By Alice Browne
Ottessa Moshfegh’s My Year of Rest and Relaxation follows the experience of a perpetually bored narrator, alone and self medicating in an attempt to sleep her life away, in a world on the cusp of disaster, punctuated only by infrequent trips to the shop around the corner for coffee and blacked out periods of online shopping… sound familiar?
Inspired by VICE’s choice to include the book as the opening text in their Corona Book Club, I think there has been no better time to read Moshfegh’s divisive 2018 novel. Although in the anxious and indefinite period of covid-19 lockdown many of us are seeking solace in the escapist nature of fiction, the joy of the novel is found in its scathing relatability.
Although set in early noughties New York, our nameless narrator’s world is not too distant from ours. It’s a time of contrived identity (early edition softbois and ‘girl boss’ feminists) are noted throughout), mindless consumerism, increasing political tensions and exhausting focus productivity. This alludes to a world on the brink of disaster, albeit the tragedy of 9/11 as opposed to a deadly pandemic. I think this resonates strongly with a lot of the critiques of capitalism that have been provoked by our current situation, and, unlike 2001 New York, the inevitable disruption it will cause to our system.
Where we differ, pretty enviously, with the narrator is that her self isolation is a choice- one that results from nauseating levels of privilege. We find out that her year is entirely funded by the wealth of her deceased parents, yet it does not appear that her desire to isolate is from a place of grief, or anything much deeper than a general sense of apathy to the world. Even in her plight to ‘escape’ society, this is only done on a superficial level as she indulges in shopping sprees and spa trips. From this, it’s easy to begin to resent her, but it's in this unlikability and the open, shallow nature of her disdain that she is her most compelling.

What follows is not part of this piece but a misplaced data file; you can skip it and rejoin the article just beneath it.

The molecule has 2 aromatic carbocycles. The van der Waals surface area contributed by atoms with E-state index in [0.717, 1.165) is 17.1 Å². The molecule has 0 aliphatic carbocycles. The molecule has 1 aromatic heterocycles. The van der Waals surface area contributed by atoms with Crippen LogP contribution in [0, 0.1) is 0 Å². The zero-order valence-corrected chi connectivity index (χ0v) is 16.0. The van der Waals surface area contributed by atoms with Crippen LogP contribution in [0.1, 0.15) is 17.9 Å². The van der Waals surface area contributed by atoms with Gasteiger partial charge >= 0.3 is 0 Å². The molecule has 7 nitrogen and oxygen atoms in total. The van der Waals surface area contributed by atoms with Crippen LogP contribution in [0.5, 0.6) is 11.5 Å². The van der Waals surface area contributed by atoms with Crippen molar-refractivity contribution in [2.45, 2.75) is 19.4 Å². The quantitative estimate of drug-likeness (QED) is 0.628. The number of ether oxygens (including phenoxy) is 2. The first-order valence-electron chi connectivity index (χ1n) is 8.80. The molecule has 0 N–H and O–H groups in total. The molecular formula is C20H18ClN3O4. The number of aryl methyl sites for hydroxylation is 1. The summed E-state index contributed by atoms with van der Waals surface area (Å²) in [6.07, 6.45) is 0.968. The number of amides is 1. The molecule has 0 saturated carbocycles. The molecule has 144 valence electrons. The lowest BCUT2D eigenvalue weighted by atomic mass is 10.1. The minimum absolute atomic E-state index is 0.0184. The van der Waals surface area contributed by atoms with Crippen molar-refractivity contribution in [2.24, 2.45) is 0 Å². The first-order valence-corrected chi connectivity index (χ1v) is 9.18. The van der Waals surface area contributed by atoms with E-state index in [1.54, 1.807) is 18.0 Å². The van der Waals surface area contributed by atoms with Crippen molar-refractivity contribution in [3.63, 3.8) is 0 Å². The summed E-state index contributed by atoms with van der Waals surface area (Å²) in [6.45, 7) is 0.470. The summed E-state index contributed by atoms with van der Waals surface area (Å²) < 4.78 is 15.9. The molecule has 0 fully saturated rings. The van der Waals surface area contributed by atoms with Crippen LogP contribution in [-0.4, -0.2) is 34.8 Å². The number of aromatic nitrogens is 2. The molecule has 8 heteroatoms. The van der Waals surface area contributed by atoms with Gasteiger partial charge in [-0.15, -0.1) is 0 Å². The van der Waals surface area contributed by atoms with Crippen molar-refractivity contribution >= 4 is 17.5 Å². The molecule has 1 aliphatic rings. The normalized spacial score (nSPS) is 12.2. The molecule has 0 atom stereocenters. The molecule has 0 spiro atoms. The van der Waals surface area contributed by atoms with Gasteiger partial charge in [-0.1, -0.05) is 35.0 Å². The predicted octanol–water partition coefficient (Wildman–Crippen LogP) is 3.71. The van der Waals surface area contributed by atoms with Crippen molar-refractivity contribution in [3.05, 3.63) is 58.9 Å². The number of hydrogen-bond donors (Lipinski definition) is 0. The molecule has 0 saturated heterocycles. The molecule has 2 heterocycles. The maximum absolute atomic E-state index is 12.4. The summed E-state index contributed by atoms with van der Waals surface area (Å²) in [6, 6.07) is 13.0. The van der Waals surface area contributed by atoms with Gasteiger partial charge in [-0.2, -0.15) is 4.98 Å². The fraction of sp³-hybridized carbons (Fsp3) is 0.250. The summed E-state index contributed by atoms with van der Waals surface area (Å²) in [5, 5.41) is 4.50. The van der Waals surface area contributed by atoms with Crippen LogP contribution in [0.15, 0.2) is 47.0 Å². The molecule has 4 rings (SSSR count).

The narrator uses her personal quarantine to indulge in her worst self. There’s a refreshing sense of realism as she does, erm, actually very little, as she spends her days chain smoking, ordering takeaway and watching Whoopi Goldberg films from the comfort of her sofa. Whereas her friend Reva, the aforementioned prototype of corporate white feminism, would be determined to keep up a professional, ‘self improving’ front, boasting her workout routines and WFH OOTDs, our narrator would most likely just try and get through it all with day drinking and a rekindled addiction to The Sims.
This isn’t to say that either approach is invalid, instead it exclaims the opposite. For us, there has been a prevailing narrative of continuing productivity in this time, be it in continuation of deadlines or the pursuit of a creative project as we’re constantly reminded that Shakespeare apparently wrote King Lear during the plague. Although Moshfegh’s narrator is intentionally dislikable in many ways, and we often find ourselves laughing or sneering at her, there is an element of her that may make many of us feel seen. Her character, in all her faults, gives us room to breathe, with no pressure other than to simply exist, at a time where it counts.